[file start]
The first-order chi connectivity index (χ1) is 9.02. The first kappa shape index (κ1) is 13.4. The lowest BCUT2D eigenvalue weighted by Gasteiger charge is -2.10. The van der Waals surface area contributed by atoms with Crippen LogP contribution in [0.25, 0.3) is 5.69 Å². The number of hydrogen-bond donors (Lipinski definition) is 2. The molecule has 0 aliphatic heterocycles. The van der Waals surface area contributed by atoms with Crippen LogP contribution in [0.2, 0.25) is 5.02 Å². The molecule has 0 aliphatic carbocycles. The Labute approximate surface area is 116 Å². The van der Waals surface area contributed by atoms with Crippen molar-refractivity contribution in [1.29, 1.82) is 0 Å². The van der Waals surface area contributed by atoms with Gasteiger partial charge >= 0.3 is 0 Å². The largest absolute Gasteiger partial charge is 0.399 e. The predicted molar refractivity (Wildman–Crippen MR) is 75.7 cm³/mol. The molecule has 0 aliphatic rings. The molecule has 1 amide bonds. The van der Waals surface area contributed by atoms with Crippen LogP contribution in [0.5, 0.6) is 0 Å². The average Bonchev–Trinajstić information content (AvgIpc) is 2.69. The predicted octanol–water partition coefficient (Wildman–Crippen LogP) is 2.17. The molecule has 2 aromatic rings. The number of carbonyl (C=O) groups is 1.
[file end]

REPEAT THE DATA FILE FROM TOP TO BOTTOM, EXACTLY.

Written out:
The first-order chi connectivity index (χ1) is 9.02. The first kappa shape index (κ1) is 13.4. The lowest BCUT2D eigenvalue weighted by Gasteiger charge is -2.10. The van der Waals surface area contributed by atoms with Crippen LogP contribution in [0.25, 0.3) is 5.69 Å². The number of hydrogen-bond donors (Lipinski definition) is 2. The molecule has 0 aliphatic heterocycles. The van der Waals surface area contributed by atoms with Crippen LogP contribution in [0.2, 0.25) is 5.02 Å². The molecule has 0 aliphatic carbocycles. The Labute approximate surface area is 116 Å². The van der Waals surface area contributed by atoms with Crippen molar-refractivity contribution in [1.29, 1.82) is 0 Å². The van der Waals surface area contributed by atoms with Gasteiger partial charge >= 0.3 is 0 Å². The largest absolute Gasteiger partial charge is 0.399 e. The predicted molar refractivity (Wildman–Crippen MR) is 75.7 cm³/mol. The molecule has 0 aliphatic rings. The molecule has 1 amide bonds. The van der Waals surface area contributed by atoms with Crippen LogP contribution in [0.5, 0.6) is 0 Å². The average Bonchev–Trinajstić information content (AvgIpc) is 2.69. The predicted octanol–water partition coefficient (Wildman–Crippen LogP) is 2.17. The molecule has 2 aromatic rings. The number of carbonyl (C=O) groups is 1.